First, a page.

John T. Willis

Sunday, February 02, 2014

The Burial and Resurrection of Jesus--Luke 23:50-24:12

After describing the crucifixion of Jesus, Luke then describes the burial and resurrection of Jesus. This appears in Luke 23:50-24:12, which naturally falls into two parts. This section has parallels in Matthew 27:51-28:10; Mark 15:42-16:8; John 19:38-20:10. Each gospel describes events not found in the other gospels, and sometimes in a different order. Many details in Matthew, Mark, and John do not appear at all in Luke, and vice versa. It is a huge erroneous presupposition to attempt to piece together all the events and statements in the accounts in the four gospels to reconstruct the life of Jesus. No biblical speaker, preacher, writer, composer, or singer would even entertain of such an idea. As one honors the Bible as it stands, it is very important to follow the flow of the account in each gospel, in this case, the Gospel of Luke. It is essential to remember and respect that each gospel composer addressed a different audience at a different time faced with a different set of problems and issues.

I. The Burial of Jesus. Luke 23:50-56a.
    a. After describing the crucifixion of Jesus, Luke turns to another situation: "there was a good and righteous man named Joseph, a member of the council," that is, the Jerusalem Sanhedrin, without stating that he might be a high priest, a scribe, or an elder. Joseph had not agreed to the plan and action of the Sanhedrin, referring either to the plot of the chief priests and temple officers with Judas Iscariot in Luke 22:4-5 or to the sentence implied in the Council's assertion that no further testimony was necessary in Luke 22:71. Joseph came from the Jewish town of Arimathea, which archaeologists have variously located it as Ramathaim-zophim in 1 Samuel 1:1, Rathamin in 1 Maccabees 11:34, Ramathain in Josephus' works, Remphis or Remfthis in Eusebius' works, and Ramallah by W. F. Albright and several other scholars. Joseph of Arimathea was "waiting expectantly for the kingdom of God," a statement similar to those of Simeon in Luke 2:25 and Anna in Luke 2:38. 23:50-51.
    b. Joseph boldly went to Pontius Pilate and asked him for the body of Jesus. Pilate consented, and Joseph took down the body of Jesus from the cross, wrapped it in linen cloth, and laid Jesus' body in a rock-hewn tomb where no one had ever been laid. Many people have declared that they have found the linen cloth, the shroud, wrapped around Jesus. But thus far, nothing has PROVED that THIS or THAT linen cloth was THE VERY CLOTH wrapped around Jesus. [For different views on this, see Jseph A. Fitzmyer, Jr., The Gospel According to Luke X-XXIV, The Anchor Bible, 28A, pages 1527-1529]. Joseph is carefully protecting the body of Jesus from associating Jesus with criminals, because usually those in charge buried criminals in common graves. Jesus' body is not allowed to hang beyond sundown, as the law commands in Deuteronomy 21:22-23. Who cared for the body of Jesus on the cross? It was not the apostles or Jesus' relatives, but devout Jewish people in Palestine: Joseph of Arimathea and the women from Galilee. 23:52-53.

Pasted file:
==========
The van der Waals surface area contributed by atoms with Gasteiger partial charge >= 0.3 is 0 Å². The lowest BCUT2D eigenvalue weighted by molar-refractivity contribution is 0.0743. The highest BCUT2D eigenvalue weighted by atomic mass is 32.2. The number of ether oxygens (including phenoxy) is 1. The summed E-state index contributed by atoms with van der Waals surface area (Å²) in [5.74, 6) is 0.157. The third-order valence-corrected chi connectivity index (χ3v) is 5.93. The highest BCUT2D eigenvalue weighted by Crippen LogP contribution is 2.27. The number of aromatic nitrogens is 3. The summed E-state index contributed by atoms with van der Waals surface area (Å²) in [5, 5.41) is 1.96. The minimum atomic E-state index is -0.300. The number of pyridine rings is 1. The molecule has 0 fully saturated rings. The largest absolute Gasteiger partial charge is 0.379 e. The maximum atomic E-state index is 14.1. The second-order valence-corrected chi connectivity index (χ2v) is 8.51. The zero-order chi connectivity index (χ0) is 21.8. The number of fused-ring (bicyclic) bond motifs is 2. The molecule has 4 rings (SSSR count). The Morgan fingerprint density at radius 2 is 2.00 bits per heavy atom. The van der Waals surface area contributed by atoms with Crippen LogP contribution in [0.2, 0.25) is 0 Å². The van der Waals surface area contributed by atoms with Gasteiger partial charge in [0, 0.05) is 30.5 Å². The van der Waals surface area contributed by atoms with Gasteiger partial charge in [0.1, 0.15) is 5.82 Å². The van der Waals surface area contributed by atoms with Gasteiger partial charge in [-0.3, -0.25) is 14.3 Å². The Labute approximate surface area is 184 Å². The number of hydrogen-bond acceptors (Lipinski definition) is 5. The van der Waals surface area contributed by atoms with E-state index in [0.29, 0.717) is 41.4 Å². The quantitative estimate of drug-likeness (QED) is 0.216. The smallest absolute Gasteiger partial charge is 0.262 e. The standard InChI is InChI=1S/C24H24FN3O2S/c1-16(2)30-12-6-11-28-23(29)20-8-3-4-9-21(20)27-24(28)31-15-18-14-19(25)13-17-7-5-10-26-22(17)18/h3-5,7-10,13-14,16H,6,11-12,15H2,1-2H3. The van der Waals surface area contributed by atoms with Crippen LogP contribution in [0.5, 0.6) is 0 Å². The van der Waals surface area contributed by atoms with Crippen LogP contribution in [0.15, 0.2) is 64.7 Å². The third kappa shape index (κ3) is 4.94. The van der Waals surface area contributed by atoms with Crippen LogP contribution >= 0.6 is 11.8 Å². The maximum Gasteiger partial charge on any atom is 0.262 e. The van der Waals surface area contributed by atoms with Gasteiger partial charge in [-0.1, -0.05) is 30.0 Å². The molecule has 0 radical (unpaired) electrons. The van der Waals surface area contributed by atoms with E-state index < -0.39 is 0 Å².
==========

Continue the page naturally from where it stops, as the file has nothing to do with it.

c. When Joseph buried Jesus in the tomb, it was the "Day of Preparation," which means either the day before the Sabbath or the day before the Passover. The following clause indicates Luke has in mind the day before the Sabbath. As all this was happening, women had come with Jesus from Galilee and they followed Joseph as he took the body of Jesus to the tomb, and they saw the tomb and how the body of Jesus was laid. Since the fourth century A. D., this tomb has been traditionally associoate with a spot late at present within the Church of the Holy Sepulchre in Jerusalem. These women are Mary called Magdalene, Joanna wife of Chuza (Herod's Steward), Susanna, Mary the mother of James, and many others, as Luke 8:2-3 make clear [see further Luke 24:10]. The women then returned home, and prepared spices and ointments for the body of Jesus. 23:54-56a.

II. The Resurrection of Jesus. Luke 23:56b-24:12.